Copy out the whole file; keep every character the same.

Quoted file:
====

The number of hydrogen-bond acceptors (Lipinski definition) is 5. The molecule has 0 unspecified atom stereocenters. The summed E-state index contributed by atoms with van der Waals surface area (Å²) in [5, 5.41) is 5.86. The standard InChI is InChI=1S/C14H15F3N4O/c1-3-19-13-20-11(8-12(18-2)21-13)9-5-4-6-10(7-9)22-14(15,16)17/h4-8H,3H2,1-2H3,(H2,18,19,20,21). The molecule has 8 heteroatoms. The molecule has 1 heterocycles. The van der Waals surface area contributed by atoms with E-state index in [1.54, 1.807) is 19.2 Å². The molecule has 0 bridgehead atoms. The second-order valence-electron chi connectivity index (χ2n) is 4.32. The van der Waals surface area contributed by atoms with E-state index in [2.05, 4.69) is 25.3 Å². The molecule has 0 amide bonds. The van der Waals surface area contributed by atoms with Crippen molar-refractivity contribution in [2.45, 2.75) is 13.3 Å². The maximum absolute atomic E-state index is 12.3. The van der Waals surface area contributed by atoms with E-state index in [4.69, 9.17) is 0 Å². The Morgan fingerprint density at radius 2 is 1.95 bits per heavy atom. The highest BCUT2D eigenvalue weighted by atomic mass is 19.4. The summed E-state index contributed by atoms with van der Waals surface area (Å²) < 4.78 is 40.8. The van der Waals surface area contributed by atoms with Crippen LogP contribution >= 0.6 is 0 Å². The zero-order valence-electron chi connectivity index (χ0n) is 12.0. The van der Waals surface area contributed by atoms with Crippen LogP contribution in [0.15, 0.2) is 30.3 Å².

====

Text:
The number of hydrogen-bond acceptors (Lipinski definition) is 5. The molecule has 0 unspecified atom stereocenters. The summed E-state index contributed by atoms with van der Waals surface area (Å²) in [5, 5.41) is 5.86. The standard InChI is InChI=1S/C14H15F3N4O/c1-3-19-13-20-11(8-12(18-2)21-13)9-5-4-6-10(7-9)22-14(15,16)17/h4-8H,3H2,1-2H3,(H2,18,19,20,21). The molecule has 8 heteroatoms. The molecule has 1 heterocycles. The van der Waals surface area contributed by atoms with E-state index in [1.54, 1.807) is 19.2 Å². The molecule has 0 bridgehead atoms. The second-order valence-electron chi connectivity index (χ2n) is 4.32. The van der Waals surface area contributed by atoms with E-state index in [2.05, 4.69) is 25.3 Å². The molecule has 0 amide bonds. The van der Waals surface area contributed by atoms with Crippen molar-refractivity contribution in [2.45, 2.75) is 13.3 Å². The maximum absolute atomic E-state index is 12.3. The van der Waals surface area contributed by atoms with E-state index in [4.69, 9.17) is 0 Å². The Morgan fingerprint density at radius 2 is 1.95 bits per heavy atom. The highest BCUT2D eigenvalue weighted by atomic mass is 19.4. The summed E-state index contributed by atoms with van der Waals surface area (Å²) < 4.78 is 40.8. The van der Waals surface area contributed by atoms with Crippen LogP contribution >= 0.6 is 0 Å². The zero-order valence-electron chi connectivity index (χ0n) is 12.0. The van der Waals surface area contributed by atoms with Crippen LogP contribution in [0.15, 0.2) is 30.3 Å².